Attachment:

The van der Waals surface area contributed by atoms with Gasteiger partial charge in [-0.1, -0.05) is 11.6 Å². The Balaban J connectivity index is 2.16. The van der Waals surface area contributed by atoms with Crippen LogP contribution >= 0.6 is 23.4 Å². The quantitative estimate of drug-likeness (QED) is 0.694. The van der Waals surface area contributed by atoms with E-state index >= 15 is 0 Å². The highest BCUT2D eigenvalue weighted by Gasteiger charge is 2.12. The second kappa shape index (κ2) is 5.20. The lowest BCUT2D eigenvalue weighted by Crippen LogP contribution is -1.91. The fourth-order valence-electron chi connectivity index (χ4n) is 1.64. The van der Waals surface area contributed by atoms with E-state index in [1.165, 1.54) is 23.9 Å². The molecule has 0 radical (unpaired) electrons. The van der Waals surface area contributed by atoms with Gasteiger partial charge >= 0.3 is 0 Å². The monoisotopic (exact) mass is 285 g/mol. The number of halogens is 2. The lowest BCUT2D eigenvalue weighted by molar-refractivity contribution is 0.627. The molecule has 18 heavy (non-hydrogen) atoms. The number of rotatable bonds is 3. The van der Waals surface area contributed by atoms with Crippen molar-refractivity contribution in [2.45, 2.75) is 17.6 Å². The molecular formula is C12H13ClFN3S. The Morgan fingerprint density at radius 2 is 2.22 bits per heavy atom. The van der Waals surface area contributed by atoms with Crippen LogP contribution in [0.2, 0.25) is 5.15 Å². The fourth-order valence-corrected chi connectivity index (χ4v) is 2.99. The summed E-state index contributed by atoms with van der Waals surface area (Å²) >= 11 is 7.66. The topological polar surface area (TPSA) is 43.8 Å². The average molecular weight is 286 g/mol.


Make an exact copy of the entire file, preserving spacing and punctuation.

The van der Waals surface area contributed by atoms with Gasteiger partial charge in [-0.1, -0.05) is 11.6 Å². The Balaban J connectivity index is 2.16. The van der Waals surface area contributed by atoms with Crippen LogP contribution >= 0.6 is 23.4 Å². The quantitative estimate of drug-likeness (QED) is 0.694. The van der Waals surface area contributed by atoms with E-state index >= 15 is 0 Å². The highest BCUT2D eigenvalue weighted by Gasteiger charge is 2.12. The second kappa shape index (κ2) is 5.20. The lowest BCUT2D eigenvalue weighted by Crippen LogP contribution is -1.91. The fourth-order valence-electron chi connectivity index (χ4n) is 1.64. The van der Waals surface area contributed by atoms with E-state index in [1.165, 1.54) is 23.9 Å². The molecule has 0 radical (unpaired) electrons. The van der Waals surface area contributed by atoms with Gasteiger partial charge >= 0.3 is 0 Å². The monoisotopic (exact) mass is 285 g/mol. The number of halogens is 2. The lowest BCUT2D eigenvalue weighted by molar-refractivity contribution is 0.627. The molecule has 18 heavy (non-hydrogen) atoms. The number of rotatable bonds is 3. The van der Waals surface area contributed by atoms with Crippen molar-refractivity contribution in [2.45, 2.75) is 17.6 Å². The molecular formula is C12H13ClFN3S. The Morgan fingerprint density at radius 2 is 2.22 bits per heavy atom. The van der Waals surface area contributed by atoms with Crippen LogP contribution in [0.2, 0.25) is 5.15 Å². The fourth-order valence-corrected chi connectivity index (χ4v) is 2.99. The summed E-state index contributed by atoms with van der Waals surface area (Å²) >= 11 is 7.66. The topological polar surface area (TPSA) is 43.8 Å². The average molecular weight is 286 g/mol.